Today, I'll start with the basics: Soldermask via caps. This isn't the best, but it is the easiest. Almost any board house can pull this one off with a reasonable chance of success. In this example, what we're looking at may be the center pad for a QFN, the metal tab on a D2Pak or a similar smt component with a wide copper area the requires via for thermal relief or grounding.
In example A, the via is capped on top with soldermask. Most manufacturers recommend that the soldermask cap diameter be 100 - 125 um wider than the via to minimize voiding and thermal insulation. Interference with heat transfer is minimal in this example.
In example B, the via is capped with a wide soldermask circle. This is a decent method for non-critical applications with larger QFNs. It is easier to do at the board house and should be adequate in most cases other than extremes of signal or thermal sensitivity. It will insulate a bit so you won't get the maximum heat sinking. With this technique, the solder paste stencil must be segmented so that solder paste Will not be deposited on the soldermasked areas.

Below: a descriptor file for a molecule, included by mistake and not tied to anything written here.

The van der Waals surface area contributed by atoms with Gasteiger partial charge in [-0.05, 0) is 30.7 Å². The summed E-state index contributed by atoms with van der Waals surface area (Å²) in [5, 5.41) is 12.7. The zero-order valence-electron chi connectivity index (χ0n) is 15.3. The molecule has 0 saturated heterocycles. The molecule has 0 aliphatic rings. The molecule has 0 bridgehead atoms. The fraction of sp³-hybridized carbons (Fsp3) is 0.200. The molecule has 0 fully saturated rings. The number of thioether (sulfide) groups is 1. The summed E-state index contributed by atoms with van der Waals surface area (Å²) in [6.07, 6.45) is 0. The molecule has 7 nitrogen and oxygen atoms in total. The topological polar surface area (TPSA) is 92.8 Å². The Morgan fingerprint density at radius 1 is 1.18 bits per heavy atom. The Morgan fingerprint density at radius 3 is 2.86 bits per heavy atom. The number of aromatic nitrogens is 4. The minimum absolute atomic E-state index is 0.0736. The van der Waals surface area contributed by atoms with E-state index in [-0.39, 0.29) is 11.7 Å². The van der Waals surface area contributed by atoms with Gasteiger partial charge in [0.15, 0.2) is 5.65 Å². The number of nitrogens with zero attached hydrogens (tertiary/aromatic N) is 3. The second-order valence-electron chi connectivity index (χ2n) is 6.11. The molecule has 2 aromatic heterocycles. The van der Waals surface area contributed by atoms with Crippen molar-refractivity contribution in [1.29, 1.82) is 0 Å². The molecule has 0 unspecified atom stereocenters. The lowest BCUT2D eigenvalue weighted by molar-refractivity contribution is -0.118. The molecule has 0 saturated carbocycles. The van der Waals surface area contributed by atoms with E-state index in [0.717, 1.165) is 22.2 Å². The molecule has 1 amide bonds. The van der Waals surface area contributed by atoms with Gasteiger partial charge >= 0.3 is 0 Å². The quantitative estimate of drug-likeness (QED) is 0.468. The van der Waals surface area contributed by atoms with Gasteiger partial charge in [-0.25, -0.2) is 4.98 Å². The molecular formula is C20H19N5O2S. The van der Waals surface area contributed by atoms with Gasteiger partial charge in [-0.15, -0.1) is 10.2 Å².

Example C shows what you should not do - leave the via completely open. Capillary action will likely cause most of your solder to end up on the bottom of your board and not securing your chip. With very small diameter vias, lead-free paste and careful stencil design you may be able to successfully use this design. If you absolutely need to do this, call and talk to our engineers first.
Example D is the least preferable (after C) method. Capping the bottom side will usually keep the solder from dripping out onto the bottom of the PCB, but several other problems can occur. Outgassing from the solder paste can cause the cap to pop off, leaving you with an open via. Solder, especially leaded, can still drain down into the via. You can end up with too much voiding under a QFN or the ball can be sucked off of a BGA. This can work, but, as with C, call us first and talk to an engineer.
Stay tuned. More to come.